Finance for parents
The financial worries about university can put many parents off encouraging their child to apply. Many parents have serious and valid concerns about the cost of university and the impact it can have both on their child and on themselves. Before making a judgement about whether or not university is right for your child, have a look at the following information so that you feel properly informed about the system and its many myths and misconceptions.
VIDEO: STUDENT LOAN ADVICE FOR PARENTS
HOW IS IT PAID FOR?
Nothing is paid up front. Money is made available to students to cover the costs in two ways: Tuition and living cost (a.k.a. maintenance) loans are given to the student by the government and are paid back only when the student starts earning over £21,000. To support students from low household income families, other sources of money are available in the form of maintenance grants, bursaries, fee waivers and scholarships. This money is non-repayable.
The tuition loan is there to cover the university’s costs. Most universities are currently charging £9000. This is paid directly to the university from the Student Loans Company and so your child doesn’t have to handle any of the money. If your child wants to study healthcare courses like Nursing or Midwifery, the NHS will often pay your child’s tuition fees in full. Click here for more information.
The living cost or maintenance loan is there to cover the costs of everything else: rent, food, bills, books, travel etc. The amount your child gets depends in part on household income, whether they study in London, and whether they live at home while studying.
Bursaries, Fee Waivers and Scholarships are additional sums of money which have been made available to support students, usually from low-income households. Each university has their own criteria and system for allocating this money. See each university’s individual website for details.
Although the government has increased tuition fees, it has also made the repayments system a lot more manageable for your child once they leave university. Repayments only start once they are earning more than £21,000 and continue for up to 30 years after graduation. The amount repaid is 9% of any income above the £21,000 threshold per year.
|Up to £21,000||No repayment|
|Up to £21,500||£4 per month|
|Up to £25,000||£30 per month|
|Up to £30,000||£68 per month|
If your child’s income drops below £21,000 the repayments stall until they reach £21,000 again. This continues until the total amount is paid off or until 30 years have elapsed, whichever comes first.
Many students will never pay off their student loan in full over this 30 year period. It is more helpful, therefore, to think of repayments not in terms of a sum of debt but as a 30 year tax. Each payment is only a small proportion of your child’s income and gets taken off their paycheque exactly like tax does. There is very little relationship between the sum of debt and its measurable day-to-day cost to your child.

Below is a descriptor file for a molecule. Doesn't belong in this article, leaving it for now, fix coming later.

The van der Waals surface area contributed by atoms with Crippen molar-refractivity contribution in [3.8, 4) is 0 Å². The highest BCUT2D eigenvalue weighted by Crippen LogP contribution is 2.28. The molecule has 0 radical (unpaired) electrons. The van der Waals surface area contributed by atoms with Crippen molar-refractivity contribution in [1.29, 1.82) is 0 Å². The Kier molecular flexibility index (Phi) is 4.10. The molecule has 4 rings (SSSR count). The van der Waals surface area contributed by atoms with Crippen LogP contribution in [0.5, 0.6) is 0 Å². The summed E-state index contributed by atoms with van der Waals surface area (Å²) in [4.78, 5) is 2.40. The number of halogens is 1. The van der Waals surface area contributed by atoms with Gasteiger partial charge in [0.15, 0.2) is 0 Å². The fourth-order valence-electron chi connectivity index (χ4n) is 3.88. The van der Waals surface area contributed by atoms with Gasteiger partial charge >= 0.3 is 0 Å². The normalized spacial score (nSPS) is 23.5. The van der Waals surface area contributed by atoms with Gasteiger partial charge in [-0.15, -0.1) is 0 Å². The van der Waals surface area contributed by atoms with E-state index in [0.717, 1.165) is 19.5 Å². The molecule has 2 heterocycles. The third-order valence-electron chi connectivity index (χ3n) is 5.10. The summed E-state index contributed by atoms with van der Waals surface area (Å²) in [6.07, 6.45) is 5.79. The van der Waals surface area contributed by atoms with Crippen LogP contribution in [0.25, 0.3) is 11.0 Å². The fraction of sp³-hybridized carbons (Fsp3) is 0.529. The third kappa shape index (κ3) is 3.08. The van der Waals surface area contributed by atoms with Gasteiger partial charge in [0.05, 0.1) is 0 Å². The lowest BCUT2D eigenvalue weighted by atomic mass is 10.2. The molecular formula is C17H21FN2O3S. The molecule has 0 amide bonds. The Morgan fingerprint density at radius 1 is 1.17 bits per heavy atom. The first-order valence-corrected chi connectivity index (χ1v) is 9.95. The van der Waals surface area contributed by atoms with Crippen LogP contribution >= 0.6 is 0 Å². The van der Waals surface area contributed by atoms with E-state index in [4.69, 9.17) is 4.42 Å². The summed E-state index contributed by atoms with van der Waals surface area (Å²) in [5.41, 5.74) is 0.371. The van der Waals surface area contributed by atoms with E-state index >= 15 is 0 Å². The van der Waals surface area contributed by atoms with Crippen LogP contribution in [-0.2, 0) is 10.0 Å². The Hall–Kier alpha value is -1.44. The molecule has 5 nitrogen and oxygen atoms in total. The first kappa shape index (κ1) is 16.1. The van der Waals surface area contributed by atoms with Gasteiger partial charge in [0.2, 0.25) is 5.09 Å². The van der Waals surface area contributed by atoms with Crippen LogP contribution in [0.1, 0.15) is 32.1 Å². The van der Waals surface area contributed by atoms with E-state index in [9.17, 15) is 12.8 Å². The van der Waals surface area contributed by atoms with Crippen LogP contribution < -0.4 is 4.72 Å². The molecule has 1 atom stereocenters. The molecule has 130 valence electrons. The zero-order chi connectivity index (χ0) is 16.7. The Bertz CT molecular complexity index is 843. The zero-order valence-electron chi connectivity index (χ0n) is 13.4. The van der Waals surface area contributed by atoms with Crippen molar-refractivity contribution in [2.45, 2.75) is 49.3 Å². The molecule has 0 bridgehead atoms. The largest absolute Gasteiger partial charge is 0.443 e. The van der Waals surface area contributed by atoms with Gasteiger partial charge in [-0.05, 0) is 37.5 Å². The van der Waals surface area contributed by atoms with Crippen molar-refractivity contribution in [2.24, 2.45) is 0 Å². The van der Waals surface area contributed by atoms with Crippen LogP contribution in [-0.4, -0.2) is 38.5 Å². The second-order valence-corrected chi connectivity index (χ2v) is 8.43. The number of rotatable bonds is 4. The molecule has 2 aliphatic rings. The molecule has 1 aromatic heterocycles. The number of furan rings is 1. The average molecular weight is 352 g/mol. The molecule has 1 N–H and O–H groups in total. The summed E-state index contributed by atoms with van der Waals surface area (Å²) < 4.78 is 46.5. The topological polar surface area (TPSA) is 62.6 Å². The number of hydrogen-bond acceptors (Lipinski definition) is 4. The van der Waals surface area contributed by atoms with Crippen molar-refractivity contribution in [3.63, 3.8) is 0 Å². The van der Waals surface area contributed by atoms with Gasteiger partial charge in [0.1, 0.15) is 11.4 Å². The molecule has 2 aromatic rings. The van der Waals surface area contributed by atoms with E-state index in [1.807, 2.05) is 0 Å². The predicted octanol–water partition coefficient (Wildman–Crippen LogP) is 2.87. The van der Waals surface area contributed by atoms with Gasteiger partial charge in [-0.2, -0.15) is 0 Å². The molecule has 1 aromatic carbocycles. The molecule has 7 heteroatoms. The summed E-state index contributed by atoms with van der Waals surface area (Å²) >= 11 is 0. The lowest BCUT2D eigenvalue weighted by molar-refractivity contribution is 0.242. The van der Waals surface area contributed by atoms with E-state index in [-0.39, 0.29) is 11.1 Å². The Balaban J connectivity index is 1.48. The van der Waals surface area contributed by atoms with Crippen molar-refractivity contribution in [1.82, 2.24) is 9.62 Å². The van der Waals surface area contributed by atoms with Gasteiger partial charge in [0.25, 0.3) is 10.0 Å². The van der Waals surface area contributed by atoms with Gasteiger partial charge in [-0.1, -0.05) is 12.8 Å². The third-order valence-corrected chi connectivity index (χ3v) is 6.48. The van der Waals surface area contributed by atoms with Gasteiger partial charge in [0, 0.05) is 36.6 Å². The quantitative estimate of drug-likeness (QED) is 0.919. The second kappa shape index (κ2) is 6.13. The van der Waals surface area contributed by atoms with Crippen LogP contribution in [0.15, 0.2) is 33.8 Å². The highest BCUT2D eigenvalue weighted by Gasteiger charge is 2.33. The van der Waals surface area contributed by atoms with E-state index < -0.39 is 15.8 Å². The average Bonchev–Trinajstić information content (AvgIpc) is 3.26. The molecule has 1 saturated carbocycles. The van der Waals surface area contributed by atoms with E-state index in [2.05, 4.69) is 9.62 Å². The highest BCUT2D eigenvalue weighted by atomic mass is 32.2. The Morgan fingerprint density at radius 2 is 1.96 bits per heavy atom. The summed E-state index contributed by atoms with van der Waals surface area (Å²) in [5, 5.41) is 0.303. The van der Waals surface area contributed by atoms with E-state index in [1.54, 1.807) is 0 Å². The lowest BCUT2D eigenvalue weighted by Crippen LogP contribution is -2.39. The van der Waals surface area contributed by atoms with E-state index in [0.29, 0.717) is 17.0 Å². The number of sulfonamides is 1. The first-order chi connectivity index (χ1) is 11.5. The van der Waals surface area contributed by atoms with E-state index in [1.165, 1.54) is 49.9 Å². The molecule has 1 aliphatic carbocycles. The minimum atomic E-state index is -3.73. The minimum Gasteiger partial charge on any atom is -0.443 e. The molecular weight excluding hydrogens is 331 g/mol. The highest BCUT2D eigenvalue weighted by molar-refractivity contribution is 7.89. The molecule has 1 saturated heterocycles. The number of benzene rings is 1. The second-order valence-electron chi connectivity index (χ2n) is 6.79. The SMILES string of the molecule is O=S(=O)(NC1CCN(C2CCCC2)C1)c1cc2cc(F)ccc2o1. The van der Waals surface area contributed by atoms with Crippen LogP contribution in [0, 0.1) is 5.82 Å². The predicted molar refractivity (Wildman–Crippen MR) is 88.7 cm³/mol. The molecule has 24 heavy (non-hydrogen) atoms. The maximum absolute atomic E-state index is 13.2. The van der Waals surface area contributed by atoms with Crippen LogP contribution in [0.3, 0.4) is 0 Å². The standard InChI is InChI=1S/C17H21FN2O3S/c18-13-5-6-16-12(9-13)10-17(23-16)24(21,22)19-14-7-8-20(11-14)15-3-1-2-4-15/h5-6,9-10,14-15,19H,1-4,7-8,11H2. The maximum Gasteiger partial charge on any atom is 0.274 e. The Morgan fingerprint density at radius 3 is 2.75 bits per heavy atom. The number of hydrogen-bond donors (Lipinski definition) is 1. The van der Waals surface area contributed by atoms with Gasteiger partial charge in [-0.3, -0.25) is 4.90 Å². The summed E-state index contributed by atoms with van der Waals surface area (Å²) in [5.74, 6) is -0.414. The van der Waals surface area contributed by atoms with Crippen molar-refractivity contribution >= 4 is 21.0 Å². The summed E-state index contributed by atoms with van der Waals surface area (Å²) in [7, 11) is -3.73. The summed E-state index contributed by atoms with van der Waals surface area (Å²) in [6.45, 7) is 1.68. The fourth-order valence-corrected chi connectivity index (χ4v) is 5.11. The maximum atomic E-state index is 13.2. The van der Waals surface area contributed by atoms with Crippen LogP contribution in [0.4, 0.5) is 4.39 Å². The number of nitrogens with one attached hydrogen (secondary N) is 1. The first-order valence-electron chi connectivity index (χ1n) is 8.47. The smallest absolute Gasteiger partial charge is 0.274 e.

STUDENT LOAN VS NORMAL LOAN
A student loan is very different to a normal loan. Normal loans have higher levels of interest, debt collectors, personally managed repayment structures, and a set amount of money to be paid off. They can also affect credit ratings and mortgage applications. Student loans have comparatively low interest, no debt collectors, automatic repayment through your paycheque, don’t affect credit ratings or mortgages and have no set amount of money but rather a set amount of time during which to repay.
OTHER SOURCES OF NON-REPAYABLE FINANCIAL SUPPORT
As part of the changes introduced by the government in 2012, financial support has been made available to students from low-income families. This means that university is actually now a lot more affordable for some students thanks to a range of extra sources of non-repayable money.
SCHOLARSHIPS AND BURSARIES
Students from lower income families may benefit from university bursary schemes, to which the government is partly contributing via the National Scholarships Programme. Universities offer different scholarships and bursaries. Oxford Brookes, for instance, offers its Financial Support Package. Please see other individual university websites for details on how they allocate these funds.
EXTERNAL GRANTS AND SCHOLARSHIPS
There may also be various charitable organisations which offer grants dependant on your child’s circumstances, location or course. Search online or browse these grant websites Unigrants, Money Saving Expert Education Grants and turn2us. It doesn’t take long to investigate, and if you do, your child might be thousands of pounds better off!
Universities may be able to offer fee waivers (a reduction in tuition fees) to students. These often depend on their household income. Please see individual university websites for details.
FURTHER GOVERNMENT SUPPORT
Additional funding is available for students with physical, mental and learning difficulties, students with children, and students with adult dependants. This funding does not need to be paid back.